It wasn't going to happen that way though. I came in to a storm of problems that needed immediate attention. Right away I had to deal with access problems with our computerized PCR. We have an online PCR that is mandated and provided the state and our billing service is able to directly download our data directly into their billing systems. Unfortunately today they found that they were not downloading our data but data from one of the fire departments we respond with. Some investigation on the part of our general manager and the Bureau of EMS showed it to be a problem with the way the billing company's access was originally set up. I spent an hour back and forth between the billing company and the State trying to get the problem resolved.

FedEx then dropped a package in my lap which led to the next couple hours being filled with work. We use cellular phones to transmit 12 lead ECGs to our receiving hospitals to give them a heads up of patients that might need the cath lab to be activated.The system we have in the receiving hospitals is really antiquated. We use cell phones that depend on technology that the FCC has told the cellular companies that they did not need to support beyond January 2008. Here we are 2 1/2 years later still depending on this technology that allows us to dial into the US Robotics 14.4 baud modems at the hospitals to send the 12 leads. The major problems is that cell phones that are able to do this are few and far between and getting fewer as time goes on.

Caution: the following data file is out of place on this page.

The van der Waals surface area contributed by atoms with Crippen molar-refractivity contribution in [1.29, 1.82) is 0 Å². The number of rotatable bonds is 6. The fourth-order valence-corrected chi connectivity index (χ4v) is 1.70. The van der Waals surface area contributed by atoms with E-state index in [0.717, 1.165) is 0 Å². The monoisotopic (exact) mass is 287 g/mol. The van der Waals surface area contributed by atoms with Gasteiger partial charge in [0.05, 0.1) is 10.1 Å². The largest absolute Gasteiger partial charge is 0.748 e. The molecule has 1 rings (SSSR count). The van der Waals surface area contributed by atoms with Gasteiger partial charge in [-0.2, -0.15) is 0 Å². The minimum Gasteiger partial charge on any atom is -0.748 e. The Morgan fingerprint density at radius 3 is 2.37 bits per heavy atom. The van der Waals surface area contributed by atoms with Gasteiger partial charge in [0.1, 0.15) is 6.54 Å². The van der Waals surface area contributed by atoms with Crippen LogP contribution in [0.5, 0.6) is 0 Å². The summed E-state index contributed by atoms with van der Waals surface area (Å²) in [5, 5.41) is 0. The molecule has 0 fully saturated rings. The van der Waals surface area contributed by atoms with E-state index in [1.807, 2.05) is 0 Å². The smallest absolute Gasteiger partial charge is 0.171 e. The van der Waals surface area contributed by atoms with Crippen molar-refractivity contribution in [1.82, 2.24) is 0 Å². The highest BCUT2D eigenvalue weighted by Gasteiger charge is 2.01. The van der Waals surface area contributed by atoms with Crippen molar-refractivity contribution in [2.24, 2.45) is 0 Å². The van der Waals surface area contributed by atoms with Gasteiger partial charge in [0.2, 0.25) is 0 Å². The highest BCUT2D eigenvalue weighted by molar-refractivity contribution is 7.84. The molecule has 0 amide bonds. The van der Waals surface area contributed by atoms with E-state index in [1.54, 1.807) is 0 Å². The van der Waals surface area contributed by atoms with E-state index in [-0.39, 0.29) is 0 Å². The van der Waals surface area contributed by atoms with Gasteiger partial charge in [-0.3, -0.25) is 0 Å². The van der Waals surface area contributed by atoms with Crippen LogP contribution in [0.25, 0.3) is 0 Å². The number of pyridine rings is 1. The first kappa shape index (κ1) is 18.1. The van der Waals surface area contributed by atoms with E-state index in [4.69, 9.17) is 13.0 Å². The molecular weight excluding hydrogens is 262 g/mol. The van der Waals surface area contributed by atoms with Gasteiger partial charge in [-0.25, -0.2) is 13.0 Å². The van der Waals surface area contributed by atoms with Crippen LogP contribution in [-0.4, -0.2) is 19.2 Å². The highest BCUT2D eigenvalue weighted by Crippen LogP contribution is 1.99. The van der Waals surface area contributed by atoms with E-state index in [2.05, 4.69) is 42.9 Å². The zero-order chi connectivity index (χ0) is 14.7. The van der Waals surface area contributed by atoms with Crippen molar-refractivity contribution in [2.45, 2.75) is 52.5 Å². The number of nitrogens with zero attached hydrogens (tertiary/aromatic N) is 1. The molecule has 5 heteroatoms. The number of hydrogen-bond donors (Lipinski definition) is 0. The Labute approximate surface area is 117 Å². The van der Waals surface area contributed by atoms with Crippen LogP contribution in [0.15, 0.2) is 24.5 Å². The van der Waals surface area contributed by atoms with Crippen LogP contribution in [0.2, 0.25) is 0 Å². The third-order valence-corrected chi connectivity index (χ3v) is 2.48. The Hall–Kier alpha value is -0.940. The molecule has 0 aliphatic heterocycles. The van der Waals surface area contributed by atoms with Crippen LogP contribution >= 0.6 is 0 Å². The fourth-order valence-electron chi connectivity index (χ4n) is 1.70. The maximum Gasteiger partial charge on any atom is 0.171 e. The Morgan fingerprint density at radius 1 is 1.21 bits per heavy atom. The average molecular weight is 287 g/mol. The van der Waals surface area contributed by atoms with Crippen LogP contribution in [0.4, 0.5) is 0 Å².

In the past 3 weeks the crews managed to lose one phone and break another. Fortunately for us, even though the phone is no longer manufactured, our rep was able to locate a pair of phones for us and ship them out. I spent a couple of hours activating and configuring the phones and started the process of mating them to the bluetooth modules in our Lifepak 12s. I didn't get to finish so I have at least one task for tomorrow already.

I didn't get to finish the task because I was interrupted by dispatch sending me to intercept with the ambulance in a neighbouring town for a patient with chest pain. The dispatch sounded pretty promising, chest pain radiating to the jaw, back, and arms, nausea, difficulty breathing, sweaty, and grey. I arrived on scene a couple of minutes after the first responder and before the ambulance. The first responder called me on the radio to make sure I was bringing in my monitor, I already had it in hand as well as my ALS bag and drug kit.

When I entered the room I saw a heavy set middle aged man, ashen, sweaty, seated in a chair. He already had oxygen in place and vitals sings were underway. I set the monitor down and started to put the leads on to get a 12 lead ECG. I got the limb leads on just as the patient went unresponsive and stopped breathing. I quickly looked at the monitor while I was opening the defibrillation pads and slapping them on the patients chest. Ventricular fibrillation, I charged the defibrillator, cleared everyone off, and deliver one shock. Right after the shock the two of us grabbed the patient and brought him to the floor and CPR was started. Less than 30 seconds later we stopped CPR, not exactly what the protocols tell us to do but when the patient started talking we decided it was time to stop.